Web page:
Still one of the most current and complete looks at future and emerging tech trends, this year’s Deloitte Tech Trends report has compacted just as much punch in half the usual amount of pages.
In a year loaded with ongoing uncertain climates, finding avenues for trust, flexibility and simplicity are key themes for Deloitte’s 14th edition of the report.
ERP Today speaks to Deloitte’s chief futurist, Mike Bechtel, to answer some of our burning questions on what’s next for enterprises and vendors alike, highlighting the war on talent, digital trust, the metacloud, blockchain and more, but also glimpses through the clouds to enterprise technology’s upcoming silver linings.
On workforce flexibility
Stephanie Ball: No matter the flexibility of your employees – which naturally will come with an upper limit – is it not the case that big businesses would prefer to pay out and get talent faster, rather than begin lengthy in-house training programs?
Mike Bechtel: We talked to nearly 1,000 technology leaders across the globe, and a clear refrain bubbled up: They’re growing weary of the ‘war for talent.’ The treasure hunt for the mythical 10x engineer is time consuming, and if you’re lucky enough to finally find her, you pay a queen’s ransom. Marry that up with our further research finding that the average lifespan of emerging tech is down to 2.5 years, and you have an unattractive proposition: You need a new superhero all over again.
The emerging strategy, as evidenced by organizations like Mercedes Benz, is to hire instead for aptitude, attitude, and curiosity. These folks are like stem cells that can be cultivated into whatever is needed now, and then re-trained into whatever is needed next. In this regard, we get past the old binary of ‘deep specialists’ vs. ‘shallow generalists’ and into a novel third space: ‘Serial Specialists’. People who aspire to be world class at something for 3-5 years, and then at something else entirely after that. It’s about treating employees’ thirst for variety as a feature – as opposed to a bug.
A novel third space – ‘Serial Specialists’ – will treat employees’ thirst for variety as a feature as opposed to a bug.
On trusting technology for governance
SB: The ongoing risks of cybersecurity, privacy, regulations and ethics linger as technology continues to develop. As the rate of tech advancement increases, what are some of the key ways businesses can prepare for what is yet to come and protect trust and true value in these pursuits?
MB: Business outcomes are limited less by technological capability, and more by understanding of, belief in, and willingness to commit to those technologies.
Organizations can create an engineered advantage by investing in the quality and trustworthiness of their technology today. Take AI. We need to be extremely mindful and scrupulous as to the data we feed our algorithms. Intentional efforts to identify and eliminate both tacit and explicit biases in training data, coupled with sufficiently diverse and mindful development teams will go a long way toward promoting bias free outcomes.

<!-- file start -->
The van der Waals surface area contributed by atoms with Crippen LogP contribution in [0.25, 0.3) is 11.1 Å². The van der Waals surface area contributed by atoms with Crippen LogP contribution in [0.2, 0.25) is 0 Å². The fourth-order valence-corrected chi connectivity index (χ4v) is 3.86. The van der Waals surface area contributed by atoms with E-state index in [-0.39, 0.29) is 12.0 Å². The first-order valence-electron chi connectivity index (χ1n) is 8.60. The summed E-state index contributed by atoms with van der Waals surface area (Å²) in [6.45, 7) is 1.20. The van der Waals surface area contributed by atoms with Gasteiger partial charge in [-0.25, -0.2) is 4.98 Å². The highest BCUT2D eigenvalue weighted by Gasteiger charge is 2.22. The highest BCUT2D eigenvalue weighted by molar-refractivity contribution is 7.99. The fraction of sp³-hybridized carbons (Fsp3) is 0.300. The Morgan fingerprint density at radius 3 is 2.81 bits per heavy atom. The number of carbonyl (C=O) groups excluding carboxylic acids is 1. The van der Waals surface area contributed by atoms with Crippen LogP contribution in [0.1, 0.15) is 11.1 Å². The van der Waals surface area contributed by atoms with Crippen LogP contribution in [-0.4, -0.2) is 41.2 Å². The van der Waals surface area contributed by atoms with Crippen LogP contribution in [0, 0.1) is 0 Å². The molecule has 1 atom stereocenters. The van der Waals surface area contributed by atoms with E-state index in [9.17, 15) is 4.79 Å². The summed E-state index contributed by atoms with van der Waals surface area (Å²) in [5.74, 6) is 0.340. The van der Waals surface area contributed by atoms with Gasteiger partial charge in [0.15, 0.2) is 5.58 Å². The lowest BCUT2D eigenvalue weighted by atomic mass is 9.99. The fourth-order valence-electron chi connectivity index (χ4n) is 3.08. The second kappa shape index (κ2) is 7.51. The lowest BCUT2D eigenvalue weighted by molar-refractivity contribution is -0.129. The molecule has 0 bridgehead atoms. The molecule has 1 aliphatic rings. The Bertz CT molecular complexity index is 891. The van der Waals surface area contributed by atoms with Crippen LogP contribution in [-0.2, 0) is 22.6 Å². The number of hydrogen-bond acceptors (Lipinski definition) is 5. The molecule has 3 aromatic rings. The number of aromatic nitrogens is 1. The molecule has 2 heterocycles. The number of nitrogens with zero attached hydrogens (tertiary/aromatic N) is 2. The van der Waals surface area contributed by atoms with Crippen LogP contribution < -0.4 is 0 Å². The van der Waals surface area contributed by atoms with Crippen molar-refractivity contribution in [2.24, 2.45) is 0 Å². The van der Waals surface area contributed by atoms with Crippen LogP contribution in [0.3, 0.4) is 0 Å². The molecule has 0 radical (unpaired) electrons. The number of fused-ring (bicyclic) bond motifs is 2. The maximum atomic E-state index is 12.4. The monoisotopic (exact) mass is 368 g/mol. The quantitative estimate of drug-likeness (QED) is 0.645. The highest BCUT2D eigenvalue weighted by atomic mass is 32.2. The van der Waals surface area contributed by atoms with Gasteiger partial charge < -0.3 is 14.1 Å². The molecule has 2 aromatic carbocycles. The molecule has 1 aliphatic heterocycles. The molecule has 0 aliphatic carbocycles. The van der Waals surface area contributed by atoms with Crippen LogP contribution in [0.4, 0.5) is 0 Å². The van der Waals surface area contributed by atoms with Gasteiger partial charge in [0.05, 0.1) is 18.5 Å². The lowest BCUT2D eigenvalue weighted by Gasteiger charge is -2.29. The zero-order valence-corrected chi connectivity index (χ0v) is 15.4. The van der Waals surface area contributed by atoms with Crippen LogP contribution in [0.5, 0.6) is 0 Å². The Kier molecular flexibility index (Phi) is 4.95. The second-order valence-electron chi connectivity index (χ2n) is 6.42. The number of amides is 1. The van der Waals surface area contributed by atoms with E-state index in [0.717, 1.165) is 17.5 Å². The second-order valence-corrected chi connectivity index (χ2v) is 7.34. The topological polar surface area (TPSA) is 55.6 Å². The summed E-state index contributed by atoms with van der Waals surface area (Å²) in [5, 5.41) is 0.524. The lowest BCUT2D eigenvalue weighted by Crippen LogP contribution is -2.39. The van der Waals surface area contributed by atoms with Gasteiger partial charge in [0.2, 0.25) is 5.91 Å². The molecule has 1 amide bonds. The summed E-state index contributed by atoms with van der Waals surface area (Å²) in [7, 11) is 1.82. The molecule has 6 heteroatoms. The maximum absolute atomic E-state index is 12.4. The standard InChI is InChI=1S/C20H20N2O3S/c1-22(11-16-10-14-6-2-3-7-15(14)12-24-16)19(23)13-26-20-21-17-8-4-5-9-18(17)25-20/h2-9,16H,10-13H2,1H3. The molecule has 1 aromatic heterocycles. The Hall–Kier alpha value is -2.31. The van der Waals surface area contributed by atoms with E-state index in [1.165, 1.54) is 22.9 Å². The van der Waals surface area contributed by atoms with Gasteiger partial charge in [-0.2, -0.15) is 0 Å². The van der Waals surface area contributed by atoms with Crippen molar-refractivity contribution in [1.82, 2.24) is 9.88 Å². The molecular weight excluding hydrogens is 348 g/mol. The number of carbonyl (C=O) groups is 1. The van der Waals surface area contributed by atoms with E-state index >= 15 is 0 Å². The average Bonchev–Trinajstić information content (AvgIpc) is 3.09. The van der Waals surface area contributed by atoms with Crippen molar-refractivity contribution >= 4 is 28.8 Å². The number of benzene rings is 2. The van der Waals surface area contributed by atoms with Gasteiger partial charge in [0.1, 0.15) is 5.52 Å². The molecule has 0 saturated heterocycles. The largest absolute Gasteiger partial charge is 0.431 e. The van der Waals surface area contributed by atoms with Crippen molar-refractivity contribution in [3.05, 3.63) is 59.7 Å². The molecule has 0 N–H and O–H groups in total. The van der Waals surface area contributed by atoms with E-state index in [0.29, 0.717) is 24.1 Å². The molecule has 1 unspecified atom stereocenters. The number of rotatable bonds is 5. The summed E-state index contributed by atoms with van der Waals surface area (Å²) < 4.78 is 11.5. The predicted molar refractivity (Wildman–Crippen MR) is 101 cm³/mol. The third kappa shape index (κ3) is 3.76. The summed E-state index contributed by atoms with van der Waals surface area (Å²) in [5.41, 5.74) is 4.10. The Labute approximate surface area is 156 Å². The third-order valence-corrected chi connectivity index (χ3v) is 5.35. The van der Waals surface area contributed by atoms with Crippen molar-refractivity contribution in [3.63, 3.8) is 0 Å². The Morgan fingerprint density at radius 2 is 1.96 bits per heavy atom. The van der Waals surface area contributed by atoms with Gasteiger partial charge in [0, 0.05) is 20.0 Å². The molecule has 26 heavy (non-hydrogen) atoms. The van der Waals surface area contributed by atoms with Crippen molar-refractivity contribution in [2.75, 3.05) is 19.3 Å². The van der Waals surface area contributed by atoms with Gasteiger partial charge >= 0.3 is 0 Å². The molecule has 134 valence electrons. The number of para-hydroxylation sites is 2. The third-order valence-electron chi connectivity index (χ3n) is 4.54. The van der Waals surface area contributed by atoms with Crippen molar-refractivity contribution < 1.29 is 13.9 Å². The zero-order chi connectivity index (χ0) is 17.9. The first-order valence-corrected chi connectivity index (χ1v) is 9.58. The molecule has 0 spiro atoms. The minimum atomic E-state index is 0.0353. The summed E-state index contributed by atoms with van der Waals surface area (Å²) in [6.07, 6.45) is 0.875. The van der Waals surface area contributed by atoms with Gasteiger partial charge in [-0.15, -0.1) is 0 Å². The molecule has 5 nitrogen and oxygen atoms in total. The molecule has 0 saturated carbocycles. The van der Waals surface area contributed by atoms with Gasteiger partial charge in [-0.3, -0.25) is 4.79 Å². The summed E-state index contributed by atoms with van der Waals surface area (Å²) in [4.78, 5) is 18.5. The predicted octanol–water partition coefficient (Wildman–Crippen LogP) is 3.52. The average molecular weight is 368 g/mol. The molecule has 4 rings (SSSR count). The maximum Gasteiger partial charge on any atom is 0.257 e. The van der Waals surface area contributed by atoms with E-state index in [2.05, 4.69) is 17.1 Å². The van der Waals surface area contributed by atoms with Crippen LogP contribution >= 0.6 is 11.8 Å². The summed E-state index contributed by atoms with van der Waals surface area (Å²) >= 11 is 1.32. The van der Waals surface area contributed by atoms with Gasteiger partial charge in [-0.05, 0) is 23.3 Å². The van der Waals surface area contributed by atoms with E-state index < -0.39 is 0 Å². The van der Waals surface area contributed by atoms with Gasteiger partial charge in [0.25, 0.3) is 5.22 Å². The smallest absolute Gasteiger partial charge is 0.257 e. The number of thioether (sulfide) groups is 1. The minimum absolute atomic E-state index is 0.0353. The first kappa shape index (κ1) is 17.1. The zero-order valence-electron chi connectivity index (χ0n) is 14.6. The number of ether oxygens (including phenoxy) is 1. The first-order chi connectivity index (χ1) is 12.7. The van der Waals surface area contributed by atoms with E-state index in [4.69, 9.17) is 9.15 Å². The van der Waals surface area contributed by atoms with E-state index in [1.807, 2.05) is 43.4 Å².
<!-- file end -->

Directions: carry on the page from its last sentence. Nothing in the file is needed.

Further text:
The other broad trend here: moving from ‘black boxes’ to ‘glass boxes’. Sure, a deep neural network model might outperform a decision tree model for a given use case, but the latter can ‘show its work’. And that visibility begets auditability and explainability – all critical issues when you’re talking about handing business critical decisions to a mechanical mind.
Big vendors are committed to permitting a minimum viable connectivity into and out of their gardens.
On a metacloud layer
SB: A compatibility layer sitting above the multicloud mess could commoditize the cloud market, but how likely is it that big vendors will want this to come to fruition? Have you heard much from the vendor space on this point – and are we talking self service, or will this more likely all fall onto the shoulders of the software implementation partners to argue out with their specialist vendors?
MB: To explain the demand side of the metacloud equation:
For clients going through enterprise cloud journeys, at first, a lift-and-shift migration to a single cloud provider seemed… unproven, but ultimately savvy. Infrastructure-as-a-service moves soon gave way to platform-as-a-service plays, and then, business-process-as-a-service. And before they knew it, teams had made individually penny-wise cloud investments that, taken together, resulted in multicloud complexity.
The metacloud appears to be an emerging solve. Suites of services that live ‘above the clouds’ aim to provide unified means of observability, operability and configurability.
Our experience is that big vendors, understandably, are committed to permitting a minimum viable connectivity into and out of their gardens. They’re understandably committed to incentivizing folks to maximize – or at least optimize – their time spent on their own platforms.
That said, interoperability is always table-stakes, and the more that leading vendors provide in the way of shared interop, the less demand they’ll end up conceding to third parties who are already seeing and responding to demand for ‘Simplicity-as-a-Service’.
On blockchain and a decentralized web